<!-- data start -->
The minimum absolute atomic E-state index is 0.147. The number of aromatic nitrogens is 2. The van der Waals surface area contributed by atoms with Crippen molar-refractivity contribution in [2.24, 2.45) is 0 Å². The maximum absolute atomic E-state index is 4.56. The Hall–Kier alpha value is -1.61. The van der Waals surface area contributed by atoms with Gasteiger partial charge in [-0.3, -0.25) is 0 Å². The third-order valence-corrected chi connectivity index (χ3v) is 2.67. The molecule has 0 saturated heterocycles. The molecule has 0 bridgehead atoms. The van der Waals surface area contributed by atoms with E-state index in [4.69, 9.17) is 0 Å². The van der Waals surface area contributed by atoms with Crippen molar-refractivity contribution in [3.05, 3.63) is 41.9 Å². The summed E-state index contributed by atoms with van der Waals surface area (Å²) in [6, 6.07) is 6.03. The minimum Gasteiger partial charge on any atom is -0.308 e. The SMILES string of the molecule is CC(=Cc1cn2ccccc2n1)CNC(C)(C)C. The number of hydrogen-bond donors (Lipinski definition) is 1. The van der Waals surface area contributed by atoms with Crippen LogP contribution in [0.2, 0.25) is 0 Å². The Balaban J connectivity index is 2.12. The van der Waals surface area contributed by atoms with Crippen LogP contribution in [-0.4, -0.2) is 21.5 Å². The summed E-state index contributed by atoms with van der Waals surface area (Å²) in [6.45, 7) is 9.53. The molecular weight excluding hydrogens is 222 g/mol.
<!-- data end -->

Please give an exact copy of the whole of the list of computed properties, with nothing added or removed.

The minimum absolute atomic E-state index is 0.147. The number of aromatic nitrogens is 2. The van der Waals surface area contributed by atoms with Crippen molar-refractivity contribution in [2.24, 2.45) is 0 Å². The maximum absolute atomic E-state index is 4.56. The Hall–Kier alpha value is -1.61. The van der Waals surface area contributed by atoms with Gasteiger partial charge in [-0.3, -0.25) is 0 Å². The third-order valence-corrected chi connectivity index (χ3v) is 2.67. The molecule has 0 saturated heterocycles. The molecule has 0 bridgehead atoms. The van der Waals surface area contributed by atoms with E-state index in [4.69, 9.17) is 0 Å². The van der Waals surface area contributed by atoms with Crippen molar-refractivity contribution in [3.05, 3.63) is 41.9 Å². The summed E-state index contributed by atoms with van der Waals surface area (Å²) in [6, 6.07) is 6.03. The minimum Gasteiger partial charge on any atom is -0.308 e. The SMILES string of the molecule is CC(=Cc1cn2ccccc2n1)CNC(C)(C)C. The number of hydrogen-bond donors (Lipinski definition) is 1. The van der Waals surface area contributed by atoms with Crippen LogP contribution in [0.2, 0.25) is 0 Å². The Balaban J connectivity index is 2.12. The van der Waals surface area contributed by atoms with Crippen LogP contribution in [-0.4, -0.2) is 21.5 Å². The summed E-state index contributed by atoms with van der Waals surface area (Å²) in [6.45, 7) is 9.53. The molecular weight excluding hydrogens is 222 g/mol.